My main area of interest is German philosophy, specifically in the 19th century. I have a wide range of competences regarding this period, which I have specialised in to the greatest extend I could since my early days as an undergraduate.
From Kant and his copernican turn of critical philosophy, through the zenit of German Idealism with Fichte, Schelling and Hegel, and through to the likes of Schopenhauer and Nietzsche, I find this period in the history of Western philosophy to be on par with classical Greece and Rennaissance Italy. Marking the beginning of Northern European modernity, this golden age of European culture continues to fascinate me — Hegel especially so.
Hegelians and Hegelianism
The first of my main interests and specific expertises within this field is thus Hegelianism. While I am also very fascinated by Hegel and his philosophy as such, my research interests actually lean more towards Hegelianism and the Hegelians, i.e. the philosophical school(s) he inspired and their pupils and the contemporaneous reception of his thought.
My main interest in this regard is Young Hegelianism. I am interested both in the philosophies and theories of the many individual Young Hegelians, but also more generally in trying to define what being a Young Hegelian really means — what sets Young Hegelianism apart from your average old Hegelianism? What makes it ‘Young’? In my opinion, there has been a tendency in the literature to uniformly employ the term ‘Young Hegelian’ as a common denominator while at the same time claiming that there was no unified theory to Young Hegelianism and that the Young Hegelians were ever locked in perpetual theoretical trench warfare. This is a conceptual deficiency in our historical understanding of mid-19th century German philosophy which bears rectifying.
The second of my main interests and specific expertises within the field of German 19th century philosophy is Karl Marx. Marx was, of course, part of the Young Hegelian group, but I find it fundamental to research within this field that we do not view the Young Hegelians through the twin lenses of Marx and Marxism.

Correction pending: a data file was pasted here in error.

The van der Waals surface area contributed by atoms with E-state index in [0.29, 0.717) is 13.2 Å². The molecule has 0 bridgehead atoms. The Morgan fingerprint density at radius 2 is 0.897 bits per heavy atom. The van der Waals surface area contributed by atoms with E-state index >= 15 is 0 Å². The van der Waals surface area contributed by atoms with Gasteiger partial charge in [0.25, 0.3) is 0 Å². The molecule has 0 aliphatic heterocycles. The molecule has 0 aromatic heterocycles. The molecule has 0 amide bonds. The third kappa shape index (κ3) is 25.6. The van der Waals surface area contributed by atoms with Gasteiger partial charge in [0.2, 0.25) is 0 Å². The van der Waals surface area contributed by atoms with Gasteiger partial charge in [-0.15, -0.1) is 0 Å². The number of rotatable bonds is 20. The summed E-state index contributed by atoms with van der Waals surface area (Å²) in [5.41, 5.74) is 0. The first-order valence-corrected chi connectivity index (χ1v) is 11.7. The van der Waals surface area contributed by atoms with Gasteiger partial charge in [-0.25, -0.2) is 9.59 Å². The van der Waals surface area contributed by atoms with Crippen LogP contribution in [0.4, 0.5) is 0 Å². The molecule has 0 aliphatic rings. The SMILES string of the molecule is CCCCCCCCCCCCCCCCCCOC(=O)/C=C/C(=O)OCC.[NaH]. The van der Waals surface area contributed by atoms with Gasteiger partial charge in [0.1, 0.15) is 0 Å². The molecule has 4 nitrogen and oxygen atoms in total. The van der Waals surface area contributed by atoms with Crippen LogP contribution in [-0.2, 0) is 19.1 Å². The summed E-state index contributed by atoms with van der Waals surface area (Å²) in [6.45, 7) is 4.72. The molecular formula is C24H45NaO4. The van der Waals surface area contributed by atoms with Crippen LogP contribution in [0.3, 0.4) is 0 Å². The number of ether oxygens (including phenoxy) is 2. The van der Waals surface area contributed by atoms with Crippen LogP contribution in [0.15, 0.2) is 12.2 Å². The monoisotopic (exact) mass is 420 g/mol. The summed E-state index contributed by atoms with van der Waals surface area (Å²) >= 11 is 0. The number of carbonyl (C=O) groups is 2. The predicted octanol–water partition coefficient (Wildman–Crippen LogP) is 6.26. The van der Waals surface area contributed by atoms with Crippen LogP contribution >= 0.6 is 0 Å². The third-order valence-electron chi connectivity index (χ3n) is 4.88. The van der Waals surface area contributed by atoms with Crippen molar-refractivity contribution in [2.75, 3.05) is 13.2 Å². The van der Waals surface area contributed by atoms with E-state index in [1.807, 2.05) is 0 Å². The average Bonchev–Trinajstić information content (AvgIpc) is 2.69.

However, I am also supremely interest in Marx himself. The claim that he was the only succesful Young Hegelian is not without merit, and his ideas and analyses continue to be fruitful and hold relevance to this day.
My Ph.D. project combines this interest in Marx with my intest in the Young Hegelians, mentioned above. In my dissertation, I attempt the argument that Marx continued to be a Young Hegelian throughout his life. As such, I challenge the commonly held notion of a ‘break’ in Marx’s thought. I do this by attempting to identify three central problems (the unification of the particular with the universal; the end of philosophy; the realisation of human freedom) and three central concepts (sublation; critique; praxis) that define Young Hegelianism and then tracing them in Marx’s mature work, specifically Capital, vol. 1.
Download a fuller desciption of my PhD project here.
A final research interest of mine — which is really my pet project turned major spare time obsession — is the Young Hegelian philosopher, writer, and political theorist (or terrorist), and Marx’s long-time drinking buddy, Edgar Bauer.
Edgar Bauer was the younger brother of the much more famous theologian and philosopher Bruno Bauer, Marx’s personal friend and Doktorvater and an outstanding leader in the Young Hegelian movement. Edgar was his staunch supporter (visible not least in one of his major early works, Bruno Bauer und seine Gegner, 1842), but as is often the case with epigones, his own variant of Bruno’s philosophy was much more radical. He is the Engels to Bruno’s Marx. But Edgar was also a bully, an Anarchist (before there was such a thing), a free-thinker, and a proponent of violent terrorism against the establishment. He got drunk all the time, got in fights with uppity law students, and had porn hanging on his bedroom walls.
He was also a police spy.
Between 1851 and 1860, Edgar Bauer wrote more than 2,000 manuscript pages of reports from his exile in London to the Copenhagen police commissioner, Cosmus Bræstrup, reporting mostly on the activities of exiled, continental revolutionaries in Britain. (These reports are now held in the Danish National Archives, and no-one has ever done a substantive investigation on them). Later, he became a staunch public advocate of the Danish state, a spin-doctor for ethnically Danish politicians in Prussia, and a reactionary propagandist working out of Northern Germany.
I can say with great confidence that I am one of the world’s top-5 experts on Edgar Bauer, but then again, that does not say much: I own and have read all scholarly literature ever written on Edgar Bauer, which amounts 500 pages altogether at the most. He is a completely fascinating character to me, and one day I am going to organise a conference on him and get together with the four other guys who have heard of him, at it is going to be amazing.